List with notes and links


(Marco) #1

Hi all,
I’m just a beginner user of TB, I wish some help to understand if I can get from it this kind of thing:

Image I’ve these notes:

Note 1
Note 2
Note 3
Note 4
Note 5

Now, Note 1 and Note 3 have links to other notes.
May I have (and, if yes, how to obtain) in the outline view a list of all the notes that have links to other notes and - indented below each note - the list of these linked notes?

E.g.: Note 1 has link to Note 3 and 5; Note 3 has link to Note 2 and 1.

Note 1
— Note 3
— Note 5

Note 3
— Note 2
— Note 1

I know that I can display links via “View\Browse Links” but I would rather have a view of this kind.

Thanks for your help!

  • Marco.

(Mark Anderson) #2

I’d recommend this thread as it seems to be trying to achieve the same end using aliases. Note though that aliases can have their own links, discrete from those of their original, so I’m not sure aliases in outlines is a good way to indicate links and I don’t think this scale well past a few 10s of items.

Also, how does your method differentiate linked notes from actual children? If you want more of an overlay listing, you could experiment with Hover Expressions, using action code to set a list of linked items.

I think what would suit would be to be able to use Roadmap view in a way not currently possible. That is to have a torn-off Roadmap re-focus itself to display the currently selected note’s links. For now that’s an idea and a feature request for someone to make.


(Paul Walters) #3

Why not use a map? Maps are designed for visualizing links. Your hierarchy is flat, it appears from your narrative, so it seems you are looking to portray relationships among notes on the same level of an outline.

That’s a great job for a Map.


(Mark Anderson) #4

I concur with the last. Don’t overlook maps simply because one is more used to outlines. For instance, here is your data from above in a Map with visible links:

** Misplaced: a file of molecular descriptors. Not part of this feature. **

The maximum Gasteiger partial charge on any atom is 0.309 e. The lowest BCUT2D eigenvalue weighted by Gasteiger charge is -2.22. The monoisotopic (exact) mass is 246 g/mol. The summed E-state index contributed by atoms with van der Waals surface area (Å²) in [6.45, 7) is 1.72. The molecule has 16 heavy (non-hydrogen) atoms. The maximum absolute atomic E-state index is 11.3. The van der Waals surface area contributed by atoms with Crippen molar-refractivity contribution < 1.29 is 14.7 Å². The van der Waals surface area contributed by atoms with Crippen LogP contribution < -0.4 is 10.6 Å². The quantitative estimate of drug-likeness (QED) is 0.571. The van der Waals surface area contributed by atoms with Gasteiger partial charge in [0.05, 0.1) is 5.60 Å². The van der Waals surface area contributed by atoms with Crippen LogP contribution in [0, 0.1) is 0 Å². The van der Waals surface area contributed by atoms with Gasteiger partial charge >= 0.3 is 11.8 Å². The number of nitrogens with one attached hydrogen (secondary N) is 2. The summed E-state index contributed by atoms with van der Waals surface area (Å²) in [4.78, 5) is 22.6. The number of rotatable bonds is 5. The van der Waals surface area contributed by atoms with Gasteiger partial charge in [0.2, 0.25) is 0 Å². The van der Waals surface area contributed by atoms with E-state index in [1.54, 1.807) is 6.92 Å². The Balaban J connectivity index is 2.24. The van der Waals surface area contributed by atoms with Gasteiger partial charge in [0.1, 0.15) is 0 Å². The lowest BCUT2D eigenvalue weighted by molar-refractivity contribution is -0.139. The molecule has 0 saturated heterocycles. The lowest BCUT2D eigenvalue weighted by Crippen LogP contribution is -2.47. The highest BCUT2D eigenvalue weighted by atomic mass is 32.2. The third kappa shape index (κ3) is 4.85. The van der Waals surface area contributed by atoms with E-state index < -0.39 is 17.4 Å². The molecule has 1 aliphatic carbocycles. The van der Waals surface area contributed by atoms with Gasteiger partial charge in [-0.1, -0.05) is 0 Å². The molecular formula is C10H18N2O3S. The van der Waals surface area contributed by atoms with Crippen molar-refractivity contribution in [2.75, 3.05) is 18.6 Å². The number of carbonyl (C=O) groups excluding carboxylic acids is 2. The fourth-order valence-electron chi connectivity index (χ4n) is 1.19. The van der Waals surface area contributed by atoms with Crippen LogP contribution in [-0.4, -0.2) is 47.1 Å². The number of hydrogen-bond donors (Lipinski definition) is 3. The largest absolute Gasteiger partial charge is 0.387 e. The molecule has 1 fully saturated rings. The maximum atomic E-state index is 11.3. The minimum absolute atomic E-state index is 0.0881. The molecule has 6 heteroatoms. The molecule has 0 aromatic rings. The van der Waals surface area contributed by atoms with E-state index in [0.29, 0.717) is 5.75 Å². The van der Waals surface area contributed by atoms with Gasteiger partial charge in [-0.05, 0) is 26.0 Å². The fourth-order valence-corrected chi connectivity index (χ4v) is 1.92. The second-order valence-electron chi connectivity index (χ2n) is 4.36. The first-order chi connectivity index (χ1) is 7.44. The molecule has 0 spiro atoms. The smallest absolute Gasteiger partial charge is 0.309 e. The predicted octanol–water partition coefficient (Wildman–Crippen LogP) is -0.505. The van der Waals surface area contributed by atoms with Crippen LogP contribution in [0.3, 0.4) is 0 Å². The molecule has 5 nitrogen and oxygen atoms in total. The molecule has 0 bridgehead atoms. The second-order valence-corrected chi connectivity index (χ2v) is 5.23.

As ‘Note 3’ is highlighted its outbound links are also enhanced (they’re actually animated on screen).


(Marco) #5

Thanks Mark and Paul for giving me some guidance on what to think about.
Yes, map gives to links a more immediate understanding, of course this implies that notes are not many.
Anyway, I’ll read carefully the threads you’ve suggested to me.
TB is a very special program, with a very different approach from any other software I have used up to now. But it is also very sophisticated and needs proper insight.


(Mark Anderson) #6

I’m glad you noticed that aspect, as at scale screen size and performance _may_become an issue. I’d stress that for most uses maps are great but for large numbers of sibling notes (high 00s or 000s) an outline with some nesting tends to work better. Still, the Map is Tinderbox’s best feature and well worth trying until it’s clear you may need to use a different arrangement due to issues of scale.


(Paul Walters) #7

This thread reminded me of a passage I recently read in Mark Bernstein’s third edition of The Tinderbox Way. I hope he doesn’t mind my quoting extensively here:

Containers in Tinderbox Maps

“Containers simplify a Tinderbox map by sweeping details map out of the way and into their own map. The parts retain their individual identity but are replaced in the map by their container. Crucially, moving a note inside a container doesn’t break its links.

Containers can express a variety of relationships.

  • Small containers may represent a simple composite. In a list of sources, we might perhaps have several editions of the same book; placing all the editions inside a container that represents the book helps keep these bibliographic minutiae from adding complexity to our daily work. The children of a container are a part of a larger whole.
  • The container may represent a collection of notes with a common purpose. For example, a container might hold notes about Tasks that we plan to do.
  • The container may represent a specific context to which the notes it holds pertain. In a narrative, containers might represent events or episodes—the Armory Show or the US election of 1912. In the map, the container stands for the entire event; if more detail is wanted, we zoom into the container to explore the notes inside.

The container provides a viewport that gives us a partial glimpse into the notes it contains. These notes are drawn at smaller scale and with less detail than notes in the main map, but we can drag those notes into the main map if we desire, and we can just as easily drag additional notes from the map into the container.

We can supplement or replace the viewport with a summary table that lists pertinent attributes of the container’s children, or with a plot that graphs some particularly interesting attribute of the contents”

Excerpt From: Mark Bernstein. “The Tinderbox Way 3rd Edition final.” iBooks.

This book is highly recommended reading for both new and very-long-term Tinderbox users.